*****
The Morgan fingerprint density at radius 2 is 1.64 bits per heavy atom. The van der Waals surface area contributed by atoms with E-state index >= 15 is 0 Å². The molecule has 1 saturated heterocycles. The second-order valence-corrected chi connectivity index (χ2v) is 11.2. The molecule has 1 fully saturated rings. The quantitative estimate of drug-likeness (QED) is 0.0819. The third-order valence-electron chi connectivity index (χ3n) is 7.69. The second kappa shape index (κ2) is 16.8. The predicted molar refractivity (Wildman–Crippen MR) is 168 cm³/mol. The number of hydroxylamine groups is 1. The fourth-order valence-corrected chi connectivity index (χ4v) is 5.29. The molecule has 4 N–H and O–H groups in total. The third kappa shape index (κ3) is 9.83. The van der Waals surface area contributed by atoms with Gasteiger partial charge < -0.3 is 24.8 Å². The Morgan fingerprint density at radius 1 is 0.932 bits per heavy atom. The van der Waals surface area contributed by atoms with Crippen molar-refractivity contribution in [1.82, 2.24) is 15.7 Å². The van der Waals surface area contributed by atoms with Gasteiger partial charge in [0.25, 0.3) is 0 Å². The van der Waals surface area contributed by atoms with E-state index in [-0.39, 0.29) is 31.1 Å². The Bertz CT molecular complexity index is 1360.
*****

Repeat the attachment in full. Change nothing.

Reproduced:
The Morgan fingerprint density at radius 2 is 1.64 bits per heavy atom. The van der Waals surface area contributed by atoms with E-state index >= 15 is 0 Å². The molecule has 1 saturated heterocycles. The second-order valence-corrected chi connectivity index (χ2v) is 11.2. The molecule has 1 fully saturated rings. The quantitative estimate of drug-likeness (QED) is 0.0819. The third-order valence-electron chi connectivity index (χ3n) is 7.69. The second kappa shape index (κ2) is 16.8. The predicted molar refractivity (Wildman–Crippen MR) is 168 cm³/mol. The number of hydroxylamine groups is 1. The fourth-order valence-corrected chi connectivity index (χ4v) is 5.29. The molecule has 4 N–H and O–H groups in total. The third kappa shape index (κ3) is 9.83. The van der Waals surface area contributed by atoms with Gasteiger partial charge < -0.3 is 24.8 Å². The Morgan fingerprint density at radius 1 is 0.932 bits per heavy atom. The van der Waals surface area contributed by atoms with Crippen molar-refractivity contribution in [1.82, 2.24) is 15.7 Å². The van der Waals surface area contributed by atoms with Gasteiger partial charge in [0.25, 0.3) is 0 Å². The van der Waals surface area contributed by atoms with E-state index in [-0.39, 0.29) is 31.1 Å². The Bertz CT molecular complexity index is 1360.